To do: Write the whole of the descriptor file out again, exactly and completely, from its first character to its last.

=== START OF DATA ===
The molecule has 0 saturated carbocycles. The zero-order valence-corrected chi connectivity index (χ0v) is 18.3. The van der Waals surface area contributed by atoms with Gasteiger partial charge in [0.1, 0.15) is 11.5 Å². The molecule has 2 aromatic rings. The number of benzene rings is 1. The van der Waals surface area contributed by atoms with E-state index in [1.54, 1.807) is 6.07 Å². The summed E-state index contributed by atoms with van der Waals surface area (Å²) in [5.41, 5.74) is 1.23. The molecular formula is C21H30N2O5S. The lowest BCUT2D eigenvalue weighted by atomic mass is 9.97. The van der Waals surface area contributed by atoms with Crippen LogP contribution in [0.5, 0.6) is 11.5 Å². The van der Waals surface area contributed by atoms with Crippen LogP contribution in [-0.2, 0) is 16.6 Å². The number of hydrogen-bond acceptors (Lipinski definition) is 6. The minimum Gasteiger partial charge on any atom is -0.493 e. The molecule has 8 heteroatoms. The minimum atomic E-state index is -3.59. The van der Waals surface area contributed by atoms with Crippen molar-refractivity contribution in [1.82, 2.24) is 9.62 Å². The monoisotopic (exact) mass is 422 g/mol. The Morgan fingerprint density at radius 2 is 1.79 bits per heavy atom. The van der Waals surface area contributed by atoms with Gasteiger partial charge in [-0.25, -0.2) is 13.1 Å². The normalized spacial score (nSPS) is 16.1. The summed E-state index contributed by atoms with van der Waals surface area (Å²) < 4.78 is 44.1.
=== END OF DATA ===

The molecule has 0 saturated carbocycles. The zero-order valence-corrected chi connectivity index (χ0v) is 18.3. The van der Waals surface area contributed by atoms with Gasteiger partial charge in [0.1, 0.15) is 11.5 Å². The molecule has 2 aromatic rings. The number of benzene rings is 1. The van der Waals surface area contributed by atoms with E-state index in [1.54, 1.807) is 6.07 Å². The summed E-state index contributed by atoms with van der Waals surface area (Å²) in [5.41, 5.74) is 1.23. The molecular formula is C21H30N2O5S. The lowest BCUT2D eigenvalue weighted by atomic mass is 9.97. The van der Waals surface area contributed by atoms with Crippen LogP contribution in [0.5, 0.6) is 11.5 Å². The van der Waals surface area contributed by atoms with Crippen LogP contribution in [-0.2, 0) is 16.6 Å². The number of hydrogen-bond acceptors (Lipinski definition) is 6. The minimum Gasteiger partial charge on any atom is -0.493 e. The molecule has 8 heteroatoms. The minimum atomic E-state index is -3.59. The van der Waals surface area contributed by atoms with Crippen molar-refractivity contribution in [1.82, 2.24) is 9.62 Å². The monoisotopic (exact) mass is 422 g/mol. The Morgan fingerprint density at radius 2 is 1.79 bits per heavy atom. The van der Waals surface area contributed by atoms with Gasteiger partial charge in [-0.25, -0.2) is 13.1 Å². The normalized spacial score (nSPS) is 16.1. The summed E-state index contributed by atoms with van der Waals surface area (Å²) < 4.78 is 44.1.